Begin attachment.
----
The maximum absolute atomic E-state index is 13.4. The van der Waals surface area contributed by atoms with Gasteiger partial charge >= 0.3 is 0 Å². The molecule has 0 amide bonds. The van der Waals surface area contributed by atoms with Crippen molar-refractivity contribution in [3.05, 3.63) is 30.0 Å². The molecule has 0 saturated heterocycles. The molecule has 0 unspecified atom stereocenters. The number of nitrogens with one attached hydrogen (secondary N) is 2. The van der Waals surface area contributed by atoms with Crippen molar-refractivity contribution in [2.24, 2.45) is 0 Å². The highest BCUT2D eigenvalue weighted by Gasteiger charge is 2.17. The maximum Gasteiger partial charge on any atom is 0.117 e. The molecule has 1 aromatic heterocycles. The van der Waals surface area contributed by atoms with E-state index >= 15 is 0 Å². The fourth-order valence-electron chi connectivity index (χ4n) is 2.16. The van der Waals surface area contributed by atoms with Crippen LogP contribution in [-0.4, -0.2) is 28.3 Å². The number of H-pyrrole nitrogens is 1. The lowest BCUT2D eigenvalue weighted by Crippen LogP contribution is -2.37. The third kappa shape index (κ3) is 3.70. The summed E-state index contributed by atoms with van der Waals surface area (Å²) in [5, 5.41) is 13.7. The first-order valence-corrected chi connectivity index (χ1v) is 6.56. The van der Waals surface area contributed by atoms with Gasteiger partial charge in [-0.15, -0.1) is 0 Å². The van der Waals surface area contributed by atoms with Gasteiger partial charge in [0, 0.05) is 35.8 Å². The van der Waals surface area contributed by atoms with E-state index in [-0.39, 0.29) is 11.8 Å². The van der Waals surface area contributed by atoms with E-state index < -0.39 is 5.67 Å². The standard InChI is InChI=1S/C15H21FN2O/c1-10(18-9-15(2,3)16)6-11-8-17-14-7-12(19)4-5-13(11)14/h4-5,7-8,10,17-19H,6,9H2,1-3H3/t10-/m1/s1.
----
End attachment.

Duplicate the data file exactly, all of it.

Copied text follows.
The maximum absolute atomic E-state index is 13.4. The van der Waals surface area contributed by atoms with Gasteiger partial charge >= 0.3 is 0 Å². The molecule has 0 amide bonds. The van der Waals surface area contributed by atoms with Crippen molar-refractivity contribution in [3.05, 3.63) is 30.0 Å². The molecule has 0 saturated heterocycles. The molecule has 0 unspecified atom stereocenters. The number of nitrogens with one attached hydrogen (secondary N) is 2. The van der Waals surface area contributed by atoms with Crippen molar-refractivity contribution in [2.24, 2.45) is 0 Å². The highest BCUT2D eigenvalue weighted by Gasteiger charge is 2.17. The maximum Gasteiger partial charge on any atom is 0.117 e. The molecule has 1 aromatic heterocycles. The van der Waals surface area contributed by atoms with E-state index >= 15 is 0 Å². The fourth-order valence-electron chi connectivity index (χ4n) is 2.16. The van der Waals surface area contributed by atoms with Crippen LogP contribution in [-0.4, -0.2) is 28.3 Å². The number of H-pyrrole nitrogens is 1. The lowest BCUT2D eigenvalue weighted by Crippen LogP contribution is -2.37. The third kappa shape index (κ3) is 3.70. The summed E-state index contributed by atoms with van der Waals surface area (Å²) in [5, 5.41) is 13.7. The first-order valence-corrected chi connectivity index (χ1v) is 6.56. The van der Waals surface area contributed by atoms with Gasteiger partial charge in [-0.15, -0.1) is 0 Å². The van der Waals surface area contributed by atoms with Gasteiger partial charge in [0, 0.05) is 35.8 Å². The van der Waals surface area contributed by atoms with E-state index in [-0.39, 0.29) is 11.8 Å². The van der Waals surface area contributed by atoms with E-state index < -0.39 is 5.67 Å². The standard InChI is InChI=1S/C15H21FN2O/c1-10(18-9-15(2,3)16)6-11-8-17-14-7-12(19)4-5-13(11)14/h4-5,7-8,10,17-19H,6,9H2,1-3H3/t10-/m1/s1.